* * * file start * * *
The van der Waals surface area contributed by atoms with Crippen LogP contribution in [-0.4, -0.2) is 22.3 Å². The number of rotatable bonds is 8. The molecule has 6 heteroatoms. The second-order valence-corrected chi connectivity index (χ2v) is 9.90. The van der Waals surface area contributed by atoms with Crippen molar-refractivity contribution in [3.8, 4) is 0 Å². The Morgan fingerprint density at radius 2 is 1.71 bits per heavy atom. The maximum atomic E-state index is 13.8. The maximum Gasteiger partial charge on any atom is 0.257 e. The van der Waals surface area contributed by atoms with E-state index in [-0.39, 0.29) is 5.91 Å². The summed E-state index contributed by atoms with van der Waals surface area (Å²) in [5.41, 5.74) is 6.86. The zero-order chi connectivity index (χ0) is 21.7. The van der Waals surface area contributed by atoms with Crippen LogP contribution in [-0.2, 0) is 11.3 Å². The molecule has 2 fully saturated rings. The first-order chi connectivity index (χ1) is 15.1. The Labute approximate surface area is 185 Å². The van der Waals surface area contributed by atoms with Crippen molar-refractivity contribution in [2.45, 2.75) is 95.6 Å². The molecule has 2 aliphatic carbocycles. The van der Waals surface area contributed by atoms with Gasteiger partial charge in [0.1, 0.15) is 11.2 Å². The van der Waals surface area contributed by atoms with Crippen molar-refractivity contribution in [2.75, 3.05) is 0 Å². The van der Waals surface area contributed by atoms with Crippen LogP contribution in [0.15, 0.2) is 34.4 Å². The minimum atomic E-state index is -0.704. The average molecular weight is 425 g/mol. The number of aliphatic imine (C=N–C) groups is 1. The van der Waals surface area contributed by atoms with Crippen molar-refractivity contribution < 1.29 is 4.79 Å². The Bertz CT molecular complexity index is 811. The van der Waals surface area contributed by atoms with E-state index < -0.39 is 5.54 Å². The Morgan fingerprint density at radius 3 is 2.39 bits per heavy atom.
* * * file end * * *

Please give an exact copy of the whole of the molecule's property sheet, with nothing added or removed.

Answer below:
The van der Waals surface area contributed by atoms with Crippen LogP contribution in [-0.4, -0.2) is 22.3 Å². The number of rotatable bonds is 8. The molecule has 6 heteroatoms. The second-order valence-corrected chi connectivity index (χ2v) is 9.90. The van der Waals surface area contributed by atoms with Crippen molar-refractivity contribution in [3.8, 4) is 0 Å². The Morgan fingerprint density at radius 2 is 1.71 bits per heavy atom. The maximum atomic E-state index is 13.8. The maximum Gasteiger partial charge on any atom is 0.257 e. The van der Waals surface area contributed by atoms with E-state index in [-0.39, 0.29) is 5.91 Å². The summed E-state index contributed by atoms with van der Waals surface area (Å²) in [5.41, 5.74) is 6.86. The zero-order chi connectivity index (χ0) is 21.7. The van der Waals surface area contributed by atoms with Crippen LogP contribution in [-0.2, 0) is 11.3 Å². The molecule has 2 fully saturated rings. The first-order chi connectivity index (χ1) is 15.1. The Labute approximate surface area is 185 Å². The van der Waals surface area contributed by atoms with Crippen molar-refractivity contribution in [2.45, 2.75) is 95.6 Å². The molecule has 2 aliphatic carbocycles. The van der Waals surface area contributed by atoms with Gasteiger partial charge in [0.1, 0.15) is 11.2 Å². The van der Waals surface area contributed by atoms with Crippen molar-refractivity contribution in [2.75, 3.05) is 0 Å². The van der Waals surface area contributed by atoms with Crippen LogP contribution in [0.15, 0.2) is 34.4 Å². The minimum atomic E-state index is -0.704. The average molecular weight is 425 g/mol. The number of aliphatic imine (C=N–C) groups is 1. The van der Waals surface area contributed by atoms with Crippen molar-refractivity contribution < 1.29 is 4.79 Å². The Bertz CT molecular complexity index is 811. The van der Waals surface area contributed by atoms with E-state index < -0.39 is 5.54 Å². The Morgan fingerprint density at radius 3 is 2.39 bits per heavy atom.